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Anupama Ghose and ors. Vs. Parbati Mistery and ors. - Court Judgment

LegalCrystal Citation
SubjectProperty
CourtKolkata
Decided On
Reported inAIR1934Cal92
AppellantAnupama Ghose and ors.
RespondentParbati Mistery and ors.
Excerpt:
- .....here the plaintiffs' tenancy is not recorded in the record-of-eights, and nobody can guess what rent the plaintiffs have to pay for it to their own landlords.6. there is no evidence of any rents payable by the plaintiffs to their own landlords (their husbands) for the years in suit. in fact by omitting to have their own tenancies recorded they have destroyed the one means that they had of enforcing the contract. they cannot say that the rents of the defendants such as are entered in the rent roll as in respect of tenancies which the defendants hold under the temporary settlement holder should be taken as rents payable by themselves to the latter. such a supposition is impossible. i think, therefore, that the plaintiffs claim to the munafas must fail. the decrees which the plaintiffs.....
Judgment:

Mukerji, J.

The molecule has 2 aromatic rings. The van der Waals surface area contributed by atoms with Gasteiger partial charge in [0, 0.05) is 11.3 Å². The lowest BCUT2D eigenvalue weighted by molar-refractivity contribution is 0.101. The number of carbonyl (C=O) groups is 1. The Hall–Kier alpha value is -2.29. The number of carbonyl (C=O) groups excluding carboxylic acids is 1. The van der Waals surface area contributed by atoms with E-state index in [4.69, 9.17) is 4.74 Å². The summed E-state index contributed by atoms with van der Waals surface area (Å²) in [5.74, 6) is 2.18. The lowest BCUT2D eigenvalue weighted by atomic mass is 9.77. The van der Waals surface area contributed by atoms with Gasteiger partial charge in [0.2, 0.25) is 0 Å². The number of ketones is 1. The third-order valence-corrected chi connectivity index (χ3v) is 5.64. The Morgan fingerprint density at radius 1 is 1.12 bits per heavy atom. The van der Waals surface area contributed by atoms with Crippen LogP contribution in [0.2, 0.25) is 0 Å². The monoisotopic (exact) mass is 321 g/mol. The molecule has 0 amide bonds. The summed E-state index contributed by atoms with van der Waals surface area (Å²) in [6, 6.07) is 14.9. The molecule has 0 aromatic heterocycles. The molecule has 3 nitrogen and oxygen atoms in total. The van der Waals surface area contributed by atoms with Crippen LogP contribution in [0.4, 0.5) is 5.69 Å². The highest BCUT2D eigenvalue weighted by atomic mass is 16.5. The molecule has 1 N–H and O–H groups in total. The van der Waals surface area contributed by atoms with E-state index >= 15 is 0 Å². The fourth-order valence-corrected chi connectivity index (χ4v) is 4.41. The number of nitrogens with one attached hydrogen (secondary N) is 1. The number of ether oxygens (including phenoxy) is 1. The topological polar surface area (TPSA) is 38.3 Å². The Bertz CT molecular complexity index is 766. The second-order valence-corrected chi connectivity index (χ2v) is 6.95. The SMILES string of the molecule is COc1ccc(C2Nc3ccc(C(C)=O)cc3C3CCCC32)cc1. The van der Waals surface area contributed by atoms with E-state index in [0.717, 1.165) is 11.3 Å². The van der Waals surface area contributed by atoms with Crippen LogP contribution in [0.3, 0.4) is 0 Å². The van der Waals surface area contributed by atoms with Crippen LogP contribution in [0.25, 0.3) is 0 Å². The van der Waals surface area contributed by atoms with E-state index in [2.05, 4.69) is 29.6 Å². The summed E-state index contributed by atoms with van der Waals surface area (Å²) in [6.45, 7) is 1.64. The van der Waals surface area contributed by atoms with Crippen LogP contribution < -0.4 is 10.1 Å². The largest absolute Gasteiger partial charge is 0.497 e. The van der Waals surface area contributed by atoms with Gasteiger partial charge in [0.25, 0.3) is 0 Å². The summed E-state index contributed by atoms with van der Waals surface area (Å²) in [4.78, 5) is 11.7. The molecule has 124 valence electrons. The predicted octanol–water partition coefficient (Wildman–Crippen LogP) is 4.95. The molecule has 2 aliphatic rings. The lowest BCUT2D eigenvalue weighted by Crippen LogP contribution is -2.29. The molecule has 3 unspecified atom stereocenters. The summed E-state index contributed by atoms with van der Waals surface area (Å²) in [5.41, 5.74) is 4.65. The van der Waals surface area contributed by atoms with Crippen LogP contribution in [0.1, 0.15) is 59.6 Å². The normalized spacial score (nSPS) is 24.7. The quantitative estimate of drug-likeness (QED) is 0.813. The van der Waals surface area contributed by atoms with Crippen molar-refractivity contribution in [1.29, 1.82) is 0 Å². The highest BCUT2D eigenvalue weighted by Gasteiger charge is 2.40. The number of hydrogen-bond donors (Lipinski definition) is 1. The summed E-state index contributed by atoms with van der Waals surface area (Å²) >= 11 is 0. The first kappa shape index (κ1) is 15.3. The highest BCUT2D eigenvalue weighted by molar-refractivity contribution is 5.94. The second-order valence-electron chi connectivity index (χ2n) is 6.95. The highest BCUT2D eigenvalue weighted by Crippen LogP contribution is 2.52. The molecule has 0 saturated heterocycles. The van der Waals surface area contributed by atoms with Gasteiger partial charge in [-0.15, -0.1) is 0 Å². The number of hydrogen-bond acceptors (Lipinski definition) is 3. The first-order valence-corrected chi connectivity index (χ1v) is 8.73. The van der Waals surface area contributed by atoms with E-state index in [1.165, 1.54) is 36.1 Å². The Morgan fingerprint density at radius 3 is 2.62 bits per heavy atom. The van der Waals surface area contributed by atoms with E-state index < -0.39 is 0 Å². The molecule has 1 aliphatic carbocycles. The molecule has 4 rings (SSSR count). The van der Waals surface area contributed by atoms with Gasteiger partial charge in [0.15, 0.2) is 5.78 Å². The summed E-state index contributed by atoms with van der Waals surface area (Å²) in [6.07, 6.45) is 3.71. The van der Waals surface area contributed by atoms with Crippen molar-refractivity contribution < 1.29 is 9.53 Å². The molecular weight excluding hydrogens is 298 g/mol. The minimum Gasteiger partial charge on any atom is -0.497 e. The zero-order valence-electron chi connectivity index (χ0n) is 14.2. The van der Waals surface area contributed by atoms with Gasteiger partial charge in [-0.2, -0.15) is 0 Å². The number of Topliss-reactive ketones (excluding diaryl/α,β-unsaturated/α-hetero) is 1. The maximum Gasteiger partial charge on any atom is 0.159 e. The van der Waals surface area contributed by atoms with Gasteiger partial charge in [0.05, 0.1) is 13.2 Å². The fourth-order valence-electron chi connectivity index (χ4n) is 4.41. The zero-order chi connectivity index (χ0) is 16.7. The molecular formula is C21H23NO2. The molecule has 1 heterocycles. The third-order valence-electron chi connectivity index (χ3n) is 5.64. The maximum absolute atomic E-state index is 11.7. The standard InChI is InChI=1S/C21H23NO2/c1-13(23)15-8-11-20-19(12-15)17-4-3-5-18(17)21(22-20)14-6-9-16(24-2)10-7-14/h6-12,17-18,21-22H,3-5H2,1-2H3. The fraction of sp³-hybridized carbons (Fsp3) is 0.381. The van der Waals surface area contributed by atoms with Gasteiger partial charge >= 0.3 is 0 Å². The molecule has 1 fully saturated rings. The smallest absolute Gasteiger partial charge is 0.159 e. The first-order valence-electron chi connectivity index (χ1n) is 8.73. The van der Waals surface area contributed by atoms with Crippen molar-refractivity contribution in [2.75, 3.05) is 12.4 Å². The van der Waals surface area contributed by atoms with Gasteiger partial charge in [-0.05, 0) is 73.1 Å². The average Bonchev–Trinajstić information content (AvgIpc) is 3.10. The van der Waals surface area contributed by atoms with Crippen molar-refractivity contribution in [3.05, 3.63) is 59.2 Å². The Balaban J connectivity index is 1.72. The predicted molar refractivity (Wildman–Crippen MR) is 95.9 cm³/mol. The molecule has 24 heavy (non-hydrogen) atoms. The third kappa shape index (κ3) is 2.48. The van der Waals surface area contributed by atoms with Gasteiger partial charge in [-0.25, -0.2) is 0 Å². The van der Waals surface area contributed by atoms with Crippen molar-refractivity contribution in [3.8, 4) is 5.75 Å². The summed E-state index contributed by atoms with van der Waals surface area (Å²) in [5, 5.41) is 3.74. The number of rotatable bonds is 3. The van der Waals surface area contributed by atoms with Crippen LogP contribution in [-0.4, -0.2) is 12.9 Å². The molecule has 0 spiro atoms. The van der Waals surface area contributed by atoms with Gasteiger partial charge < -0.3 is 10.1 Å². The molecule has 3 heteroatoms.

1. The facts of the two suits which have resulted in these appeals are the following: One of these suits relates to a jama which used to be held by one Goloke, mistri, and the other to a jama which one Sridam Mandal held, under two persons named Chandramani Majhi and one Asanullah Gain who were temporary settlement holders from Government. The interests of Chandramani Majhi and Asanulla Gain have eventually passed to two persons, Charu Chandra Gbose and Purna Chandra Ghose. Goloke's rent was Rs. 29-1-4 and Sridam's Rs. 55-12-4. In 1920 B.S. Goloke and Sridam sold their respective jamas to Baroda Kanta Ghose, father of the aforesaid two persons Charu and Purna, when he was alive, and purported to execute kabuliyats in favour of Baroda at rentals of Rs. 38-2-5 and Rs. 70-15-0 respectively for the two jamas, and promising that if under any future settlement from Government there be any increment of the rent payable by the lessor they would pay the same by executing a fresh kabuliyat, and if there be a decrease they would get a corresponding diminution. By the will left by Baroda the two holdings have devolved on his two daughters-in-law, namely the wives of Charu and Purna. These two ladies are the plaintiffs in the present suits. Their present position is that their husbands are temporary settlement holders under the Government, that they themselves hold under their husbands and that the defendants are tenants under them.